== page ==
Becoming Facebook’s Guinea Pig

A global test group of 1.3 billion people, ready to unconsciously take part in your next big field experiment. Now this does sound like every social scientists dream, doesn’t it? Unsurprisingly, Facebook has figured just that.

It was not more than a couple of months ago that Facebook published its, by now, infamous “emotional contagion” study. In short the study consisted of Facebook manipulating the news feeds of nearly 700.000 users in order to manipulate these users’ emotions. Facebook was able to do this, simply by tweaking which of the news feed messages (positive or negative) were shown to the user. The study concluded that “emotions expressed by others on Facebook influence our own emotions, constituting experimental evidence for massive-scale contagion via social networks”.

Besides the ethical ambiguity of conducting research on an unwilling test group, what else should we worry about regarding Facebook’s new timeline-manipulating pastime?  Well according to PHD Media research conducted last year, beauty product companies should tailor their marketing campaigns based on how women feel about their appearance. The study then elaborated on the moments of the week women felt the worst about themselves, peaking on Mondays. Facebook’s “emotional contagion” study shows that marketers no longer have to wait for Mondays to deploy their emotionally fueled campaigns, instead social media companies are able to create these marketing opportunities themselves.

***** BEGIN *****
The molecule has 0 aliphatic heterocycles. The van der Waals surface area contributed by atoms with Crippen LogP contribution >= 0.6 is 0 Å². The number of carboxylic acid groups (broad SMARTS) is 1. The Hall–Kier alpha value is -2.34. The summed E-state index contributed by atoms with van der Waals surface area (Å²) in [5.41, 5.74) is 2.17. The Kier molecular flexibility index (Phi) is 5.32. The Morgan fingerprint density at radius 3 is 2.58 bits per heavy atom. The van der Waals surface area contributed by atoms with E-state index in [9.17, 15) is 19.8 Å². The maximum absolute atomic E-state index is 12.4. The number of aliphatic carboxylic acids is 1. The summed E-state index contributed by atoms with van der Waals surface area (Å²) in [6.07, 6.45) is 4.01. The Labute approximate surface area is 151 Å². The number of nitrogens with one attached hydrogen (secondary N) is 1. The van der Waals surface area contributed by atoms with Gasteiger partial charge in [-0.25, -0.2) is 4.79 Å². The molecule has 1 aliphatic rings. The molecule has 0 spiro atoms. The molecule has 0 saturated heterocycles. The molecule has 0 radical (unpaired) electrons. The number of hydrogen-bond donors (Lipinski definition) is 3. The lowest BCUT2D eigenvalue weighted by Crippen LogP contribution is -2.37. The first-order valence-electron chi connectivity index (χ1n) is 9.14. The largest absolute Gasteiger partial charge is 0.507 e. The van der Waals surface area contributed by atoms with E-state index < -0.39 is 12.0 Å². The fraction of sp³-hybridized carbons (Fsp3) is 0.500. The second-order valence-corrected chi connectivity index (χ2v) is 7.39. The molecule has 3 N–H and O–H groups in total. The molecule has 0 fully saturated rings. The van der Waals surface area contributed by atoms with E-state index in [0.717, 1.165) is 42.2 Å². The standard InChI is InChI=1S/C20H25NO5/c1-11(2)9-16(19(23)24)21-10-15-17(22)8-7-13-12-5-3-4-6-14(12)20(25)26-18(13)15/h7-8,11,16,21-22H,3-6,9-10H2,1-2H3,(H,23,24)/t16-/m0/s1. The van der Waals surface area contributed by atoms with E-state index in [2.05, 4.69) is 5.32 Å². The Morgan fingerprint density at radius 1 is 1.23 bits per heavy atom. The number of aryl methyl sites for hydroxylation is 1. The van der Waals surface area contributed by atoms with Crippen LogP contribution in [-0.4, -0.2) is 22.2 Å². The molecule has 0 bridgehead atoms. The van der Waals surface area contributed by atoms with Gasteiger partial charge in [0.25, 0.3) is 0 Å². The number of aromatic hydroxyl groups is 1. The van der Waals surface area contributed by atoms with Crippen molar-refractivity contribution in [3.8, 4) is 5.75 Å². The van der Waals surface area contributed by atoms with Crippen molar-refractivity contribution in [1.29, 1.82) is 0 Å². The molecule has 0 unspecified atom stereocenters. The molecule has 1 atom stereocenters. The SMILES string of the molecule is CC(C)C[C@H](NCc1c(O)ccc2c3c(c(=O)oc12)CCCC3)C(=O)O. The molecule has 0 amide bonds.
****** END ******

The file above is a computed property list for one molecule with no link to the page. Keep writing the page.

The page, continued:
Imaginably, Facebook was broadly criticized when these research practices were released. If Facebook truly values their users as much as they say they do, surely they should bring a stop to this. Right?

Naturally there is no sign of Facebook stopping any form of research; on the contrary, Facebook’s CTO has recently declared that the social network will be ‘more careful in how it conducts research in the future’. This is exactly the kind of statement you would expect from a company planning to conduct much more similar research in the coming years. I’m sceptical whether we, as consumers, have the power to avoid becoming Facebook’s ‘guinea pig’. What are your thoughts?


One response to “Becoming Facebook’s Guinea Pig”

  1. davidtakacs says :

    Really interesting post and interesting topic indeed. I can agree that this is every social scientist’s dream, but not just social science. The possibilities of conducting research with such a huge sample size are tremendous. The interesting thing is that probably it was completely legal, because the regulations of Facebook include the possibility of using the the data for research purposes that the users disclose. So the research was conducted legally, however, they probably didn’t expect a public outcry.

    Especially, since it all happened back in 2012 in the “pre-Snowden era”, when internet users weren’t as concerned about their private data as they are today. As far as I’m concerned, Facebook has the opportunity now to conduct researches which were always thought to be impossible. Facebook could come up with an opt-in function, so that users could set manually if they wish to participate or not. This could prevent negative PR in the future. So personally I don’t mind being Facebook’s guinea pig.


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